“Where is he?” Henry asked.

“Richard -- the werewolf -- promised to take us to him,” Kate said. “We’ll have all the backup we need.”

“What about me?”

“What about you?” Janna reappeared, now dressed in black leather pants and a white tank-top. Henry could see the weapons she was carrying without even trying, even after she pulled on a long leather duster. “What are you going to do? Slow us down?”


“She’s right, Henry,” Kate said. “I’m sorry, but in your present condition you’ll be no help to us.” She opened the drawer beside the bed and took out a holstered gun, pressing it into his hand. “Wooden bullets in silver jackets. Kills vampires and seriously inconveniences werewolves. Just in case someone tracks you here by scent.” She leaned over and kissed his cheek, and then she and her charge were gone.



Henry had made a token effort at staying in bed and trying to rest, but it just wasn’t working out for him. Eventually he got up, got his shoes back on -- who’d taken those off, exactly? -- and called Lassiter. Now they were on their way back to Bloodlines.

Which was closed.

“Now what?” Henry asked.

Lassiter cocked an eyebrow at him and started banging on the door. After a moment, a short-ish man in vampire regalia unlocked it and opened it a crack? “What? We’re closed.”

“Detective Carlton Lassiter, SBPD. We’d like to ask you a few questions.”

“Damn, man, I don’t have time for this.”

“I don’t care.” Lassiter shoved the door, knocking the man back, and stepped inside. Henry followed him. “Now, I’m going to give you some names, and you’re going to tell me about them, you got me?”

“Look, I don’t want any trouble--”

“Then,” Henry said, softening his voice, trying to sound like the Good Cop to Lassiter’s Bad Cop, “I suggest you answer our questions so we can get out of your hair.” He tried not to react to what he was saying; all through his career, Henry had preferred the Bad Cop role.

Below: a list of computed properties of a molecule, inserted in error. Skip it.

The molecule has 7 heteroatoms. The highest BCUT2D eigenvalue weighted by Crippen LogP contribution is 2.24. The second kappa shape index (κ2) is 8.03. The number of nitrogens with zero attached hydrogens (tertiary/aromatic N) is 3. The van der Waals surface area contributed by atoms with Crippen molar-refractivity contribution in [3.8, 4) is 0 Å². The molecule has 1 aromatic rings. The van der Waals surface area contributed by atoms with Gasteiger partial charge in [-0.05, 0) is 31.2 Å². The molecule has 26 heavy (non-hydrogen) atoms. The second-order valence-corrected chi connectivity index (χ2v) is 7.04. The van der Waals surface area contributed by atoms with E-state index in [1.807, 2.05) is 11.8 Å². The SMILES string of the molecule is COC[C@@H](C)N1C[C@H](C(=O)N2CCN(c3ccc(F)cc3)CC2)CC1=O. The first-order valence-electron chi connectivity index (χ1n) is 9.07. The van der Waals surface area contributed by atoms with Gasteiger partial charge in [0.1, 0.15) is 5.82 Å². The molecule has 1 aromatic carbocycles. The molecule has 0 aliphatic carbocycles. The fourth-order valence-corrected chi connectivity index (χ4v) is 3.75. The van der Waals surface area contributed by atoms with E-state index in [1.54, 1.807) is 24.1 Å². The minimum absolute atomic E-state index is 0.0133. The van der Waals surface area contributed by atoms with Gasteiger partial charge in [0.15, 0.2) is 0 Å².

The man sighed and shuffled over to the bar. He sat up on one of the stools and leaned his back against the edge of the gleaming wooden surface. “All right. What do you got?”

“Let’s start with Regina, no last name,” Henry said, taking the stool beside the man -- who looked remarkably familiar to Henry, but placing him wasn’t first on his list. He didn’t match the picture they had of Wells, and that was really all that mattered right now. “My height, gorgeous, dark skin, short hair. What do you know about her?”

“Spencer, do you really think--”

“Calm down, Carlton,” he said, playing the role as best he could. Lassiter, to his credit, picked up on it immediately and puffed himself up a little, trying to look more menacing. He’s good, Henry decided. “What’s your name?”

“Thorn,” said the man. He caught Lassiter’s expression and mumbled a real name under his breath. “But that’s what everyone calls me.”

“Fair enough,” Henry said. “Now, about Regina?”

“She comes in here once, maybe twice a week,” Thorn said. “Always by herself. Never leaves alone, though.”

“Have you noticed anything strange about her?”

“No. Not really.” He swallowed. “Kind of scares me a little.”

“I understand.” Henry glanced at Lassiter. “You have the photo?”

The detective nodded and handed a three-by-five shot to Thorn, who was smart enough not to snatch it out of his hand. “Who’s this guy?”

“Tucker Wells,” Lassiter said. “Wanted for murdering five people, as far as we know, by setting wild dogs on them.”

“That’s lovely,” Thorn said. He peered at the photo, then offered it to Henry. “Never seen him before.”

Liar. But Henry wasn’t going to bring that up, not right now. “Just one more. We don’t have much to go on with this guy, but we know his name is Richard and he’s--” He checked himself, then continued. “He cosplays as a werewolf.”

Thorn chuckled. “Ricky? Seriously?”

“Explain,” Lassiter said flatly.

“Ricky Basile has been coming around here for ages, always playing stupid-ass Laurell Hamilton-style vamp-and-were games with the ‘real’ vampires.” Henry heard the quotation marks around ‘real’ without even trying. “They hate him. In fact, only Regina ever even tolerates his presence... which is strange, now that I think hard about it.”

“Why weird?” Henry asked.

“Ricky’s this little, weird-looking guy who looks about a hundred pounds soaking wet. Vamps prefer their werewolves to be a little more substantial, if you know what I mean.”

“I’m sure I don’t,” Lassiter said. “You know where we can find this Ricky Basile?”

Thorn shook his head. “Sorry, detective. We’re not friends, him and me.”

“You’d better not be lying to me, you--”

“Carlton,” Henry said, holding up a hand. The detective calmed himself down, and Henry was reasonably sure it was part of the act. Reasonably. To Thorn, he said, “take Detective Lassiter’s card and call him if you see Wells, or if Regina or Basile show up, okay?”